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emocha Health raises $6.2M Series A, plans hiring to ramp up work with health plans

As the list of conditions that it helps patients follow medication plans for has grown, the Mount Vernon-based company has developed into a tech-enabled service with clinicians and software. "This is going to be huge for us," said its CEO of the Claritas Health Ventures-led round.

emocha brings video tech to medication adherence. (Courtesy photo)

emocha Health raised $6.2 million in a Series A funding round that will help the company expand its tech-enabled medication adherence service with health plans and transplant centers.

The round was led by Nashville-based Claritas Health Ventures, and included investment from CareFirst BlueCross BlueShield innovation arm Healthworx, as well as Kapor Capital and PTX Capital. Venture capital-wise, the company previously raised a $1 million seed round in 2017.

“We’re very fortunate to have a great group of partners and I think each of them will have a big role in taking us to the next level,” CEO Sebastian Seigeur told “This is going to be huge for us.”

Coming off of 300% revenue growth in 2020, the company has put operations in place that expand the conditions where it applies its services, and enable it to work with health plans and systems. Now it is looking to grow further in those areas. Up next: Expansion of the 55-member team by about two dozen members across all divisions of the company. Seigeur has long been passionate about building in Baltimore, and took our call Friday from the company’s Mount Vernon office. He said the company will continue to look toward hiring local as it grows.

“The team at emocha is purposeful and passionate about challenged populations with chronic conditions, reducing the barriers to accessing high-quality care, and leading the expansion of health equity,” said Theresa Sexton, managing partner of Claritas Health Ventures, who will join the company’s board. “We are committed to supporting the growth of emocha and its team — there is an incredibly strong alignment between our two groups as it relates to a dedicated mission to impact care.”

emocha’s story shows a path for technology coming out of Baltimore’s medical institutions to become one of the city’s growth software companies. Spun out of Johns Hopkins in 2014, the company applies mobile video technology and data tools to the area of medication adherence, which ensures that patients are sticking with treatment plans and taking medication as prescribed. About half of U.S. patients don’t take medication as prescribed, costing the healthcare system $300 billion a year in hospitalizations that could’ve been prevented, per the company.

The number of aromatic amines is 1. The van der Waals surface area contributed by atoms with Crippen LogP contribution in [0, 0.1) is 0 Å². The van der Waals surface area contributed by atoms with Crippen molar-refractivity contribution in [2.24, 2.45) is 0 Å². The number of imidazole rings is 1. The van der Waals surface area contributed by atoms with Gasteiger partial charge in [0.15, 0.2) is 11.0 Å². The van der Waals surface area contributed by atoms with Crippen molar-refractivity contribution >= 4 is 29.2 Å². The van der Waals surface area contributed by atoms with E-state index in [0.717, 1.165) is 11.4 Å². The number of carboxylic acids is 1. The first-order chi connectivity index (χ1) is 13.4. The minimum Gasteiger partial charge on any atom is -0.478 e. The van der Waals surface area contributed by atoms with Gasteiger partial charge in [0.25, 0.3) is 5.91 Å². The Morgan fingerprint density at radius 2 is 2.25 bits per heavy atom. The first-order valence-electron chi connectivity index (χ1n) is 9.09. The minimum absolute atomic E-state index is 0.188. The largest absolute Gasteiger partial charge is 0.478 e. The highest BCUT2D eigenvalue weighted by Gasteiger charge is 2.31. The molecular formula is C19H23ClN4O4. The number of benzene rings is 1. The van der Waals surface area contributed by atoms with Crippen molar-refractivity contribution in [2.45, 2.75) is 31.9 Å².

It started by using this remote version of the approach called directly observed therapy with treatment of infectious diseases, such as tuberculosis, and now works with 450 public health departments around the country.

Over the last couple of years, the company has completed research studies and initial work with health providers in additional treatment areas of chronic conditions. There has been federal funding to support it, as emocha received $6.1 million from the National Institutes of Health since 206. Seiguer likened that work to product development. And it gained customers, such as CareFirst BlueCross BlueShield Community Health Plan for Maryland Medicaid members with diabetes and asthma. With new venture funding, it is looking to grow revenue.

“The same success that we were able to achieve with the infectious diseases, we’ve proven it in asthma, diabetes and solid organ transplant,” Seiguer said. “Now that we have data, successful customers and pilots, we have to go to market.”

emocha’s office in Mount Vernon. (Courtesy photo)

emocha’s technology plays into an increasingly mobile society: Patients record a short smartphone video of themselves taking medication, and it is then reviewed asynchronously. But the company’s path hasn’t only been about building software. Now it’s a tech-enabled service, with team members that review the video check-ins, as well as address issues. As it moved into working with health plans, the company added a team to work with patients, including specialists in engagement and nurses. A medication review with emocha-employed pharmacists that followed an initial prescription became a key part of the process to help a patient understand the medication they were taking and the treatment plan.

“That addition is what really completed the picture,” Seiguer said. Now, it’s looking to grow that clinical part of the team with leadership positions.

Check out the company’s currently open roles.

Companies: CareFirst / Scene Health

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